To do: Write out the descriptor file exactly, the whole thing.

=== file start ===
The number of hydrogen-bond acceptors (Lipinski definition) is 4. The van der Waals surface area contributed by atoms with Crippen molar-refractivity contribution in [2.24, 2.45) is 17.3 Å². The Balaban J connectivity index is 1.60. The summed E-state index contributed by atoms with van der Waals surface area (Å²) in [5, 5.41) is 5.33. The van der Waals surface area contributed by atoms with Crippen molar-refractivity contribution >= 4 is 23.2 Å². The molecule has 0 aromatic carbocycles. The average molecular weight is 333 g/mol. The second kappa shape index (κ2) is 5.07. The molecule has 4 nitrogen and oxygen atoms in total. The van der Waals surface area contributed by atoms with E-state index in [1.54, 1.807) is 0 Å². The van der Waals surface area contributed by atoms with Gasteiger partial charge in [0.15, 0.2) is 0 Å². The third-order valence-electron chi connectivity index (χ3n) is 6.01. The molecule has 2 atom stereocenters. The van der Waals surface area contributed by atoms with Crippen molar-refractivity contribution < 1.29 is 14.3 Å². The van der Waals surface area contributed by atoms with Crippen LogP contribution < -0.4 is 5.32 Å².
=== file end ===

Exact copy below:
The number of hydrogen-bond acceptors (Lipinski definition) is 4. The van der Waals surface area contributed by atoms with Crippen molar-refractivity contribution in [2.24, 2.45) is 17.3 Å². The Balaban J connectivity index is 1.60. The summed E-state index contributed by atoms with van der Waals surface area (Å²) in [5, 5.41) is 5.33. The van der Waals surface area contributed by atoms with Crippen molar-refractivity contribution >= 4 is 23.2 Å². The molecule has 0 aromatic carbocycles. The average molecular weight is 333 g/mol. The second kappa shape index (κ2) is 5.07. The molecule has 4 nitrogen and oxygen atoms in total. The van der Waals surface area contributed by atoms with E-state index in [1.54, 1.807) is 0 Å². The van der Waals surface area contributed by atoms with Gasteiger partial charge in [0.15, 0.2) is 0 Å². The third-order valence-electron chi connectivity index (χ3n) is 6.01. The molecule has 2 atom stereocenters. The van der Waals surface area contributed by atoms with Crippen molar-refractivity contribution < 1.29 is 14.3 Å². The van der Waals surface area contributed by atoms with Crippen LogP contribution < -0.4 is 5.32 Å².